Army troops isolated after Africa duty tour
Posted October 27, 2014
WASHINGTON — An Army two-star general and 11 of his staff are being isolated at the base in Italy upon returning from serving in West Africa to help with the Ebola fight.
The general and his staff were met by Italian security officials wearing full hazardous materials suits when they arrived in Vicenza, Italy, over the weekend, a senior military official said Monday.
Maj. Gen. Darryl A. Williams, the commander who led the U.S. response in Liberia, and the members of his headquarters staff were some of the first troops to go to Liberia and were there to provide the initial assessments of the military needs and to begin coordinate the U.S. response. They did not have contact with Ebola patients.
But the Army told Williams and his staff before leaving Liberia that they would be isolated near their base in Vicenza, Italy, for 21 days and they had prepared for it, said the military official, who was not authorized to discuss the issue publicly by name, so spoke on condition of anonymity.
It's not clear whether Williams and his staff were aware they were going to be greeted by teams dressed in hazmat gear.
The Obama administration has resisted efforts to order isolation or quarantine for people working in West Africa. Officials say they want decisions grounded "in science" and don't want to discourage volunteer medical professionals from going to Africa to help fight Ebola, which has infected upward of 10,000 people and killed nearly half of them.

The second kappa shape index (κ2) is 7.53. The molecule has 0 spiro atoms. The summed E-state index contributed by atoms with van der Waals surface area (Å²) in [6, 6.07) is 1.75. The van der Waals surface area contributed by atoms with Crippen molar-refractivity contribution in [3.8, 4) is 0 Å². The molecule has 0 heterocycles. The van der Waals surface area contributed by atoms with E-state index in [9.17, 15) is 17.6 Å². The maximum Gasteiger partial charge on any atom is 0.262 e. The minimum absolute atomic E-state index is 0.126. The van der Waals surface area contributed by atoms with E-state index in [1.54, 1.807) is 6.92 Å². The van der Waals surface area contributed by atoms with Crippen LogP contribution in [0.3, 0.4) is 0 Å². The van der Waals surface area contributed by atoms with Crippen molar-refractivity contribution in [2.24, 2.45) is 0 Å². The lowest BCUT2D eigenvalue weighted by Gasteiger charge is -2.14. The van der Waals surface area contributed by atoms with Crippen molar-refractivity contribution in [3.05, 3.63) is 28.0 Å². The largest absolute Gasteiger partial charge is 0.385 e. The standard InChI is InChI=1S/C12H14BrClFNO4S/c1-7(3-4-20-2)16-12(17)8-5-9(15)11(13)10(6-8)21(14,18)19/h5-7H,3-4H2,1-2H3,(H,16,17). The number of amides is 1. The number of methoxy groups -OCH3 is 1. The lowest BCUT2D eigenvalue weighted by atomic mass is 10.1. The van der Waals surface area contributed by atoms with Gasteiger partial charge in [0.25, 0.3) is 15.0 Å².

Army Col. Steve Warren, a Pentagon spokesman, said Monday that Army leaders made the decision to have any soldiers returning from Africa isolated and monitored for the three-week time frame. It's not clear who in the Army made the decision, and so far Defense Secretary Chuck Hagel has not ordered similar action by the other military services that have troops in Africa.
So far, only 12 soldiers are in isolation in Italy, but dozens more soldiers are expected to return to Italy in the coming days and they will also go to the isolation facility.
It's unclear whether any other of the approximately 4,000 U.S. soldiers taking part in "Operation United Assistance," including at least 120 from Fort Bragg, will go through enhanced monitoring.
"They will be screened to ensure that they have no symptoms in place," Fort Bragg spokesman Tom McCollum said. "The symptoms will start to identify themselves within the first 10 days, so that when they come home, they will be cleared to be reunited with their family."
Meanwhile, the staff at Womack Army Medical Center on post continues to prepare in case a soldier with Ebola slips through the cracks.
Warren said the decision was made out of an abundance of caution, and that none of the soldiers have shown any signs of Ebola infection. But Warren said the issue continues to be assessed. Warren said there was no exposure incident that triggered the decision, but the soldiers will be checked regularly for any Ebola symptoms.
According to the military official, the soldiers are in a building near the base that includes a dining tent, a gym and other facilities. The building has 56 four-person rooms, 24 single rooms and three VIP rooms.
The soldiers will be restricted there and will not be allowed to go to their homes for 21 days. They will not be interacting with other people, except medical professionals who are monitoring them.